The Justice Ministry is considering pardoning convicts following the enactment this past June of a special law allowing Emperor Akihito to abdicate, sources close to the government told the Mainichi Shimbun Aug. 12.
Under the Pardon Act, the ministry can, as penal policy, change the contents and efficacy of court sentences for convicts depending on the extent to which they have rehabilitated themselves.
There are two types of regular pardons. One is "pardon by Cabinet order," which is uniformly granted to convicts who meet certain conditions -- such as types of crimes and punishments -- provided for by an order the Cabinet sets. The other is "pardon on an individual basis," in which the Justice Ministry's National Offenders Rehabilitation Commission decides on whether to grant a pardon in response to requests from individual convicts.
There is also "pardon under special criteria," which is determined on an individual basis. Such amnesty is granted to those who fail to meet the regular requirements for a pardon by a Cabinet order but meet special criteria set by the Cabinet over a certain period.
The government is currently considering carrying out pardons by Cabinet order and pardons under special criteria. If these are carried out, it would mark the first time since the marriage of Crown Prince Naruhito and Crown Princess Masako in 1993, and the 11th overall under the postwar Constitution.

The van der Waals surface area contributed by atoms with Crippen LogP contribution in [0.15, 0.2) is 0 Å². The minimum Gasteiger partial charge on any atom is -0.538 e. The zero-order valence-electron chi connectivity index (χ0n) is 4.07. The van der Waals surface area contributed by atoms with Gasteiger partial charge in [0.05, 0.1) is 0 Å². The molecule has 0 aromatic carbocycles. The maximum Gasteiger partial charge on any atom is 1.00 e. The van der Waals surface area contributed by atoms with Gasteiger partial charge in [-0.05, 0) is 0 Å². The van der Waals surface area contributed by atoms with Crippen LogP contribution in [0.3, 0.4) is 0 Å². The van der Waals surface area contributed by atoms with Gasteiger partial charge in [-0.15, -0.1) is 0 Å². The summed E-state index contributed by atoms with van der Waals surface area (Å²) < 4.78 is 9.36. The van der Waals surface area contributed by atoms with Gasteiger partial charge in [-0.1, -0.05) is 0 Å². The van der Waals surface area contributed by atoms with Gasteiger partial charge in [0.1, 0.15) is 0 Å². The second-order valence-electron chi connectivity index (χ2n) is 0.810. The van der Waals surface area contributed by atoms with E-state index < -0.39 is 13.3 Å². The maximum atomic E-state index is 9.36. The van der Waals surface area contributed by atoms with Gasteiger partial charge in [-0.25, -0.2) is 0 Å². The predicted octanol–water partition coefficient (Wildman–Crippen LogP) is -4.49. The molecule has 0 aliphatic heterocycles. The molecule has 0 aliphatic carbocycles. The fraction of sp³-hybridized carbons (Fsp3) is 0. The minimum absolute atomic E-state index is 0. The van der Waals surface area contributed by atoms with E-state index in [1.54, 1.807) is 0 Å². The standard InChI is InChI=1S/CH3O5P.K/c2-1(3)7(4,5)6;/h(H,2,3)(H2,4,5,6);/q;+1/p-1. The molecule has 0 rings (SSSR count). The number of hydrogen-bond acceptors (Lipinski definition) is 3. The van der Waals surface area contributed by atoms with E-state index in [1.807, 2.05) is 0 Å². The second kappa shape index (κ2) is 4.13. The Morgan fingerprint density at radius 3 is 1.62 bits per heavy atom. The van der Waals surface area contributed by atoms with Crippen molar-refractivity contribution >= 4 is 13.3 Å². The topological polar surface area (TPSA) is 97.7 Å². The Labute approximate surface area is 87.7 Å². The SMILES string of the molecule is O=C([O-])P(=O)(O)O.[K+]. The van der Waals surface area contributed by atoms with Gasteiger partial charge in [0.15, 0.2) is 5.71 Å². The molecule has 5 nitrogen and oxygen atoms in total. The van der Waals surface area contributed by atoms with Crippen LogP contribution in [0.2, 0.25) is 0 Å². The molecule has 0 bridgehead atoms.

The Justice Ministry is considering the standards and timing for granting pardons, taking into consideration past cases as well as the date when Emperor Akihito's abdication takes place. The abdication law stipulates that the executive branch must set the date when the law comes into force in a government ordinance within three years after its June 16, 2017 promulgation.
Pardons by a Cabinet order or pardons under special criteria were carried out on the occasions of the return of Okinawa to Japan's sovereignty in 1972, the death of Emperor Showa in 1989 and the enthronement ceremonies for Emperor Akihito in 1990 as well as the marriage between Prince Naruhito and Princess Masako in 1993.
In 1993, only pardons under special criteria were carried out, reportedly due to criticism toward uniformly reinstating the right to vote and run for public office among those convicted of violating the Public Offices Election Act, and the fact that pardons had already been carried out on two earlier occasions since the current Heisei era began in early 1989.
In 1993, a pardon under special criteria was granted to convicts in 1,277 cases, of which 945 cases, or 74 percent, involved violations of the Public Offices Election Act.
Convicts in 90 of the cases had their convictions revoked (82 cases of which involved violations of the Public Offices Election Act), those in 246 cases saw their sentences reduced (231 of which involved election law violations), those in 10 cases had their sentences waived although their convictions remain valid (no cases involved election law violations) and those in 931 cases had their rights, which had been suspended because of their convictions, reinstated (632 of which involved election law violations).